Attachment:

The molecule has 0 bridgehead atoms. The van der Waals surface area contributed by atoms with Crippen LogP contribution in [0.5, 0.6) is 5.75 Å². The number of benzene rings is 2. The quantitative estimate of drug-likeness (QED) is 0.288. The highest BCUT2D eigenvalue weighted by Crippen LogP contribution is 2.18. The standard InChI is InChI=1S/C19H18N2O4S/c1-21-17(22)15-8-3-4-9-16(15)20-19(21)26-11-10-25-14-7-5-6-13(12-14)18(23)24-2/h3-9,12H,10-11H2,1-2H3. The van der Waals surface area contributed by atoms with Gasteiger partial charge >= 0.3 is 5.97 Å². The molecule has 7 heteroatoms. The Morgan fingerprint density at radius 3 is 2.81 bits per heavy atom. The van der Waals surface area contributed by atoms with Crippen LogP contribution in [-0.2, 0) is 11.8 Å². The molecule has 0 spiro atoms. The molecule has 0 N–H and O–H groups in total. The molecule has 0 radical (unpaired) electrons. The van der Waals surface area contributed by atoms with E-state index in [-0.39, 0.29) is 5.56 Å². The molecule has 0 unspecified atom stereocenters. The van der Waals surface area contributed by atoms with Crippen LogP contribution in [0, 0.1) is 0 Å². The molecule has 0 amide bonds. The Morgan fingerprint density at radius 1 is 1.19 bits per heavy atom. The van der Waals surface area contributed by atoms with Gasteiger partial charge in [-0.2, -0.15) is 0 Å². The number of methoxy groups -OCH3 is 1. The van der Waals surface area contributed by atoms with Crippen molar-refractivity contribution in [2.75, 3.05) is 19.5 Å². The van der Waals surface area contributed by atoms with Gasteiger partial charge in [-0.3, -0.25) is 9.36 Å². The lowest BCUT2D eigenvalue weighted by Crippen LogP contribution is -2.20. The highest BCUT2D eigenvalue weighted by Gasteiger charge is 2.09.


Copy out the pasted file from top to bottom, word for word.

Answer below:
The molecule has 0 bridgehead atoms. The van der Waals surface area contributed by atoms with Crippen LogP contribution in [0.5, 0.6) is 5.75 Å². The number of benzene rings is 2. The quantitative estimate of drug-likeness (QED) is 0.288. The highest BCUT2D eigenvalue weighted by Crippen LogP contribution is 2.18. The standard InChI is InChI=1S/C19H18N2O4S/c1-21-17(22)15-8-3-4-9-16(15)20-19(21)26-11-10-25-14-7-5-6-13(12-14)18(23)24-2/h3-9,12H,10-11H2,1-2H3. The van der Waals surface area contributed by atoms with Gasteiger partial charge >= 0.3 is 5.97 Å². The molecule has 7 heteroatoms. The Morgan fingerprint density at radius 3 is 2.81 bits per heavy atom. The van der Waals surface area contributed by atoms with Crippen LogP contribution in [-0.2, 0) is 11.8 Å². The molecule has 0 spiro atoms. The molecule has 0 N–H and O–H groups in total. The molecule has 0 radical (unpaired) electrons. The van der Waals surface area contributed by atoms with E-state index in [-0.39, 0.29) is 5.56 Å². The molecule has 0 unspecified atom stereocenters. The van der Waals surface area contributed by atoms with Crippen LogP contribution in [0, 0.1) is 0 Å². The molecule has 0 amide bonds. The Morgan fingerprint density at radius 1 is 1.19 bits per heavy atom. The van der Waals surface area contributed by atoms with Gasteiger partial charge in [-0.2, -0.15) is 0 Å². The number of methoxy groups -OCH3 is 1. The van der Waals surface area contributed by atoms with Crippen molar-refractivity contribution in [2.75, 3.05) is 19.5 Å². The van der Waals surface area contributed by atoms with Gasteiger partial charge in [-0.3, -0.25) is 9.36 Å². The lowest BCUT2D eigenvalue weighted by Crippen LogP contribution is -2.20. The highest BCUT2D eigenvalue weighted by Gasteiger charge is 2.09.